Oh Clayton, I’m so Proud (For Real This Time)Dawn Meehan
This morning, I attended an Honor Roll Breakfast at the grade school my kids attend. Clayton got straight As last quarter so we celebrated his success today. When the principal called the kids’ names, they walked on stage to accept their certificates. The teachers were standing alongside the principal and most of the kids either shook their teacher’s hands or gave them hugs. When it was Clay’s turn, however, his teacher reached out her arms to give Clay a hug but instead, he did some weird-looking, double high-five type maneuver. He may be a straight A student, but he’s still my Clay.
After all the kids had received their awards, I got up so I could kiss my kids goodbye and head to work. On the way out, I stopped and said hello to Clayton’s teacher.
“Hi, Ms. Meehan!” Then to Clay, “Good job, Clayton!”
In response, Clay crossed his eyes and made a goofy face.
His teacher continued. “Clayton is one of my best role models in class now.”
I glanced at Clay who was hopping around like he was standing on hot coals. Then I looked back at her for confirmation that we were indeed talking about the same kid.
“Clayton?” I asked, dubiously. “He’s a role model?” I asked, certain I’d misheard her.
“Yes!” she confirmed, smiling at us.
Now, this is the same kid who got in trouble regularly in kindergarten. And first grade. And the beginning of second grade. This is the same kid who was written up for throwing corn across the lunchroom, punching a kid, standing on the toilet and hanging from the bathroom stall, kicking a kid, pushing a kid down, and calling a kid names.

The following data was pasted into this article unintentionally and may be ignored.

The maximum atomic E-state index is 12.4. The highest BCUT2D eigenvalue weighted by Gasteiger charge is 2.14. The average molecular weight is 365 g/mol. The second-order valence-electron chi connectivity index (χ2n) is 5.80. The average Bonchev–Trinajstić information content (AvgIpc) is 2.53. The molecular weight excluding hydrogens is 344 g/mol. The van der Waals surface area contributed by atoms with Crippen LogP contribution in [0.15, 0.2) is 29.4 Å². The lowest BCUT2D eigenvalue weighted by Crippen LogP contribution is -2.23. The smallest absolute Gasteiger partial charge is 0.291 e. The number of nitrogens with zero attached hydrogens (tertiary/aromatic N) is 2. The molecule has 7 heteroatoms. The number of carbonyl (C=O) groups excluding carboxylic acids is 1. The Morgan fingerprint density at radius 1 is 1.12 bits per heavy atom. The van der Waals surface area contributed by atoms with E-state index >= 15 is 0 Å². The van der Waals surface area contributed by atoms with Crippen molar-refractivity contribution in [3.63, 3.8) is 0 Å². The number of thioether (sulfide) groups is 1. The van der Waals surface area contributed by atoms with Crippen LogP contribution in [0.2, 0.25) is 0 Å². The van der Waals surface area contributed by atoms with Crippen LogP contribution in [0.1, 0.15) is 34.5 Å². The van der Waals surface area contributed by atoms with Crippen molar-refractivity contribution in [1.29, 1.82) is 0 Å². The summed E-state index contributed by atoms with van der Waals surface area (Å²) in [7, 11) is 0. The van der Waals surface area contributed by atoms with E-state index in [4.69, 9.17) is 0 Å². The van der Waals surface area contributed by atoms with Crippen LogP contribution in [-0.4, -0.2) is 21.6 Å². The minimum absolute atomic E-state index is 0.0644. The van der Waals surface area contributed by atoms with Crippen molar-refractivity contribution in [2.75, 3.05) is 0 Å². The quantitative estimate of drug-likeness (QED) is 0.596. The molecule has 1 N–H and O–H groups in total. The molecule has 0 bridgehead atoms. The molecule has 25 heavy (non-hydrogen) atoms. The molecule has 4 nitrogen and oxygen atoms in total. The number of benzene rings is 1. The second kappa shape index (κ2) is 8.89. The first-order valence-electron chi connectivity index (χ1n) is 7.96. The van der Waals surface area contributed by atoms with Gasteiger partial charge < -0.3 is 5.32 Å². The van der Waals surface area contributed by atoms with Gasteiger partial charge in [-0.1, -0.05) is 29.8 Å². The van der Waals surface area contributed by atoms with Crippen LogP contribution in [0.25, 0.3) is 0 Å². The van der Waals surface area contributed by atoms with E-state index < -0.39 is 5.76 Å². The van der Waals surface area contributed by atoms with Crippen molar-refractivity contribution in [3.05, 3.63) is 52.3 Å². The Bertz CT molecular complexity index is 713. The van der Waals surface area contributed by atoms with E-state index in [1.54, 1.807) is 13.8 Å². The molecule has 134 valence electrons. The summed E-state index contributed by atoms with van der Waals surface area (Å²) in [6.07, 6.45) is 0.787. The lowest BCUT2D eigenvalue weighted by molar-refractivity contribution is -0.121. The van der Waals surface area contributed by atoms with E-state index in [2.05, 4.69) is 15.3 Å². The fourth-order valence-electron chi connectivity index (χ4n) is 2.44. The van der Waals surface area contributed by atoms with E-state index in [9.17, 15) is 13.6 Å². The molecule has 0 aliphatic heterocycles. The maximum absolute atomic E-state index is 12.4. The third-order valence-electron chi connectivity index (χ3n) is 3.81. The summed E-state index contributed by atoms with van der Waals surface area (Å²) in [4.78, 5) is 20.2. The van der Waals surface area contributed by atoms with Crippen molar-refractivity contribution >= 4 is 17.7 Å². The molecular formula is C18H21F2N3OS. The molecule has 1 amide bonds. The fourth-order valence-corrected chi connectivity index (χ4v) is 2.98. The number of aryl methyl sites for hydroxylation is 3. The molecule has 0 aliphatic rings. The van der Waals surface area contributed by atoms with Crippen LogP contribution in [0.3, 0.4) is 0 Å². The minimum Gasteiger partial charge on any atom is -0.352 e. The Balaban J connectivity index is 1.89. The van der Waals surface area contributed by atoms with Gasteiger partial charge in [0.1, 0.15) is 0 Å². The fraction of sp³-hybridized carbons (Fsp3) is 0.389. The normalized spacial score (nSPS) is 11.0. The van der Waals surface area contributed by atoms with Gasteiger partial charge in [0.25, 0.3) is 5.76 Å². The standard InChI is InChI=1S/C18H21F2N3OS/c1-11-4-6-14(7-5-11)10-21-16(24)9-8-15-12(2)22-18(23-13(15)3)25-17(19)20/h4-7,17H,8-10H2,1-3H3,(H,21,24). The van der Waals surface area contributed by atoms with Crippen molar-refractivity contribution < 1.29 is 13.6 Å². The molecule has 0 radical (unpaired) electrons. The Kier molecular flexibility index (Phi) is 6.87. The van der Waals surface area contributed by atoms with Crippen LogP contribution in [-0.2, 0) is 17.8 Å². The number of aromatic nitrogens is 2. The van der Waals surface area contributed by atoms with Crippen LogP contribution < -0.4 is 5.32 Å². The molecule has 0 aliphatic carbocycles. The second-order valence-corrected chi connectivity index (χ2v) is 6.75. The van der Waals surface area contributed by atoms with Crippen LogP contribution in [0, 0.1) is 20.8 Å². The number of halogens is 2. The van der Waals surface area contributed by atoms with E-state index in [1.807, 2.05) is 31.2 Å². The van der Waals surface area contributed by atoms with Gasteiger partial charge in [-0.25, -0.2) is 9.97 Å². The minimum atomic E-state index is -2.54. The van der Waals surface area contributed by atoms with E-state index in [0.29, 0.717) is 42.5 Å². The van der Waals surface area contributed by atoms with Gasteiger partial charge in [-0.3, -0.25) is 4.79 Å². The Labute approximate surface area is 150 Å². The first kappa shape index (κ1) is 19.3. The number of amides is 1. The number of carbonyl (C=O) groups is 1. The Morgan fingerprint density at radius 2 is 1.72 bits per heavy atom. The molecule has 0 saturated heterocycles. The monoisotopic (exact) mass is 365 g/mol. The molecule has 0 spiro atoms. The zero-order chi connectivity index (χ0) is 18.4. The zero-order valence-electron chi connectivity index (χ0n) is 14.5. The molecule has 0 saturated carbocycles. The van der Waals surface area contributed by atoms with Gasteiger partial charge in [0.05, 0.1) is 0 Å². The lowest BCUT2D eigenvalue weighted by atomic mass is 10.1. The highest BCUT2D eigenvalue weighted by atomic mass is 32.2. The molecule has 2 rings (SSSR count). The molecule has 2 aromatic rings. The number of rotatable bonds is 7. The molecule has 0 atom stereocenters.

This is the same kid who came out to my car one day after kindergarten, and when I asked him if he’d gotten in trouble at school, answered, “Nope, I was good today.” When I asked him, “Then why is your teacher walking out to the car?” he frantically yelled, “I don’t know drive, drive, DRIVE!” as he ducked down in my car.
This is the same kid who writes books about poop, and dances around the house making silly faces. The same kid who tried to eat Brooklyn’s homework last night. The same kid who ricochets off my van while shouting, “Parkour!” every morning.
I had several people tell me I should be proud of myself because I did such a great job raising a straight A student. No way! If I take credit for his good grades, I’ll have to take credit for his um, “oddities” and there is no way I’m willing to do that!